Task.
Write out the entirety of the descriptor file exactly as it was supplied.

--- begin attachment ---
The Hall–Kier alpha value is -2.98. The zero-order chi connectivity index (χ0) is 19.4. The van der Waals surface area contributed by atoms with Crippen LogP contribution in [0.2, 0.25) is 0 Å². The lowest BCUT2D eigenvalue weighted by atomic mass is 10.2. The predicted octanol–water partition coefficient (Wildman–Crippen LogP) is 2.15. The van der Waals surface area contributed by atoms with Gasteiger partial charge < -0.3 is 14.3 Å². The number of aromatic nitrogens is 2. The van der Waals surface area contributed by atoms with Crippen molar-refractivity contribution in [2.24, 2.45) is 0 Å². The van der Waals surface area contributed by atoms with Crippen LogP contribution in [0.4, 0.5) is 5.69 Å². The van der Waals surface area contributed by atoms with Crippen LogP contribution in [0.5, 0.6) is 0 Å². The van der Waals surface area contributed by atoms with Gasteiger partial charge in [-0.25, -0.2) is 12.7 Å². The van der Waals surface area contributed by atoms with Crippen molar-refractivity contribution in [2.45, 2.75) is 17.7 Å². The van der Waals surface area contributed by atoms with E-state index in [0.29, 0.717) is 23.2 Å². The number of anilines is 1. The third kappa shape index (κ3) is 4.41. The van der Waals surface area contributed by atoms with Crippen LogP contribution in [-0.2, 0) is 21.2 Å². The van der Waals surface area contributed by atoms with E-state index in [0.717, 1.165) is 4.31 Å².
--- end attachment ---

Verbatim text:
The Hall–Kier alpha value is -2.98. The zero-order chi connectivity index (χ0) is 19.4. The van der Waals surface area contributed by atoms with Crippen LogP contribution in [0.2, 0.25) is 0 Å². The lowest BCUT2D eigenvalue weighted by atomic mass is 10.2. The predicted octanol–water partition coefficient (Wildman–Crippen LogP) is 2.15. The van der Waals surface area contributed by atoms with Gasteiger partial charge < -0.3 is 14.3 Å². The number of aromatic nitrogens is 2. The van der Waals surface area contributed by atoms with Crippen molar-refractivity contribution in [2.24, 2.45) is 0 Å². The van der Waals surface area contributed by atoms with Crippen LogP contribution in [0.4, 0.5) is 5.69 Å². The van der Waals surface area contributed by atoms with Crippen LogP contribution in [0.5, 0.6) is 0 Å². The van der Waals surface area contributed by atoms with Gasteiger partial charge in [-0.25, -0.2) is 12.7 Å². The van der Waals surface area contributed by atoms with Crippen molar-refractivity contribution in [2.45, 2.75) is 17.7 Å². The van der Waals surface area contributed by atoms with E-state index in [0.29, 0.717) is 23.2 Å². The number of anilines is 1. The third kappa shape index (κ3) is 4.41. The van der Waals surface area contributed by atoms with Crippen LogP contribution in [-0.2, 0) is 21.2 Å². The van der Waals surface area contributed by atoms with E-state index in [0.717, 1.165) is 4.31 Å².